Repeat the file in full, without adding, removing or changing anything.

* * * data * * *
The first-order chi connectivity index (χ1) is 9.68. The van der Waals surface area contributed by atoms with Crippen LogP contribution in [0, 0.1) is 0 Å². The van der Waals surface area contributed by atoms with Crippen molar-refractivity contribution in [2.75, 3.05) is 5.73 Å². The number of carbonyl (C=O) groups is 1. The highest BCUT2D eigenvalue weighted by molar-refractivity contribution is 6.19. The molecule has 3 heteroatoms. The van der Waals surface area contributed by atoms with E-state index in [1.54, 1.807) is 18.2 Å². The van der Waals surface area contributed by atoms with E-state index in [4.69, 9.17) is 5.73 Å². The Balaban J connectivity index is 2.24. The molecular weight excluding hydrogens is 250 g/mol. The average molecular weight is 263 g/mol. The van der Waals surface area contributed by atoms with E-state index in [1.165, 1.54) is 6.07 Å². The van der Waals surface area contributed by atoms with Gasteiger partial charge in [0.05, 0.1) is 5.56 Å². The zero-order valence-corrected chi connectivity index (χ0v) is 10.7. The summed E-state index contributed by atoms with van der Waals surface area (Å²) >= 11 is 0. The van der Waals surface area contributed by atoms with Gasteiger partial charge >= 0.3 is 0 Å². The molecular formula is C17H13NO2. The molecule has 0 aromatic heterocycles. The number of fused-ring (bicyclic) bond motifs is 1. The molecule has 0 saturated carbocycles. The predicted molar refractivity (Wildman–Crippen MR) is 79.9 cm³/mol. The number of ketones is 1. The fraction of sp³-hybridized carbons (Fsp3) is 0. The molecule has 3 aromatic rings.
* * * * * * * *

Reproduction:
The first-order chi connectivity index (χ1) is 9.68. The van der Waals surface area contributed by atoms with Crippen LogP contribution in [0, 0.1) is 0 Å². The van der Waals surface area contributed by atoms with Crippen molar-refractivity contribution in [2.75, 3.05) is 5.73 Å². The number of carbonyl (C=O) groups is 1. The highest BCUT2D eigenvalue weighted by molar-refractivity contribution is 6.19. The molecule has 3 heteroatoms. The van der Waals surface area contributed by atoms with E-state index in [1.54, 1.807) is 18.2 Å². The van der Waals surface area contributed by atoms with E-state index in [4.69, 9.17) is 5.73 Å². The Balaban J connectivity index is 2.24. The molecular weight excluding hydrogens is 250 g/mol. The average molecular weight is 263 g/mol. The van der Waals surface area contributed by atoms with E-state index in [1.165, 1.54) is 6.07 Å². The van der Waals surface area contributed by atoms with Gasteiger partial charge in [0.05, 0.1) is 5.56 Å². The zero-order valence-corrected chi connectivity index (χ0v) is 10.7. The summed E-state index contributed by atoms with van der Waals surface area (Å²) >= 11 is 0. The van der Waals surface area contributed by atoms with Gasteiger partial charge >= 0.3 is 0 Å². The molecular formula is C17H13NO2. The molecule has 0 aromatic heterocycles. The number of fused-ring (bicyclic) bond motifs is 1. The molecule has 0 saturated carbocycles. The predicted molar refractivity (Wildman–Crippen MR) is 79.9 cm³/mol. The number of ketones is 1. The fraction of sp³-hybridized carbons (Fsp3) is 0. The molecule has 3 aromatic rings.